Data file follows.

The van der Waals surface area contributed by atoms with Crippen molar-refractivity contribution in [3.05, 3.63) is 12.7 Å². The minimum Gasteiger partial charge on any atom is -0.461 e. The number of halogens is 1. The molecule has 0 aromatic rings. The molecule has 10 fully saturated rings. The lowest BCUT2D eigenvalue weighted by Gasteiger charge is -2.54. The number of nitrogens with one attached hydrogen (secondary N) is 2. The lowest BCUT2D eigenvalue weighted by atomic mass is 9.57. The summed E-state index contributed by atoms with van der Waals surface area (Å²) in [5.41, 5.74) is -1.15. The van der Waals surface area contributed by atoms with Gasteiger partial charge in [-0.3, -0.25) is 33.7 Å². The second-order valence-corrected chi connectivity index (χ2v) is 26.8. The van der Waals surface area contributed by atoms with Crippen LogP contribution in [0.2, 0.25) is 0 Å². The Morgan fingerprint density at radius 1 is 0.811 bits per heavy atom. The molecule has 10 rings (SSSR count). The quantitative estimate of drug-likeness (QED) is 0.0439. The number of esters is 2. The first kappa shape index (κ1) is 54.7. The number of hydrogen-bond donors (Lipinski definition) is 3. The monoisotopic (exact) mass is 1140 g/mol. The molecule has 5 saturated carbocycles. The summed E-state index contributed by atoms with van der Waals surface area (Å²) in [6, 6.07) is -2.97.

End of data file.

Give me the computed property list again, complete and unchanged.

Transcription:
The van der Waals surface area contributed by atoms with Crippen molar-refractivity contribution in [3.05, 3.63) is 12.7 Å². The minimum Gasteiger partial charge on any atom is -0.461 e. The number of halogens is 1. The molecule has 0 aromatic rings. The molecule has 10 fully saturated rings. The lowest BCUT2D eigenvalue weighted by Gasteiger charge is -2.54. The number of nitrogens with one attached hydrogen (secondary N) is 2. The lowest BCUT2D eigenvalue weighted by atomic mass is 9.57. The summed E-state index contributed by atoms with van der Waals surface area (Å²) in [5.41, 5.74) is -1.15. The van der Waals surface area contributed by atoms with Gasteiger partial charge in [-0.3, -0.25) is 33.7 Å². The second-order valence-corrected chi connectivity index (χ2v) is 26.8. The van der Waals surface area contributed by atoms with Crippen LogP contribution in [0.2, 0.25) is 0 Å². The Morgan fingerprint density at radius 1 is 0.811 bits per heavy atom. The molecule has 10 rings (SSSR count). The quantitative estimate of drug-likeness (QED) is 0.0439. The number of esters is 2. The first kappa shape index (κ1) is 54.7. The number of hydrogen-bond donors (Lipinski definition) is 3. The monoisotopic (exact) mass is 1140 g/mol. The molecule has 5 saturated carbocycles. The summed E-state index contributed by atoms with van der Waals surface area (Å²) in [6, 6.07) is -2.97.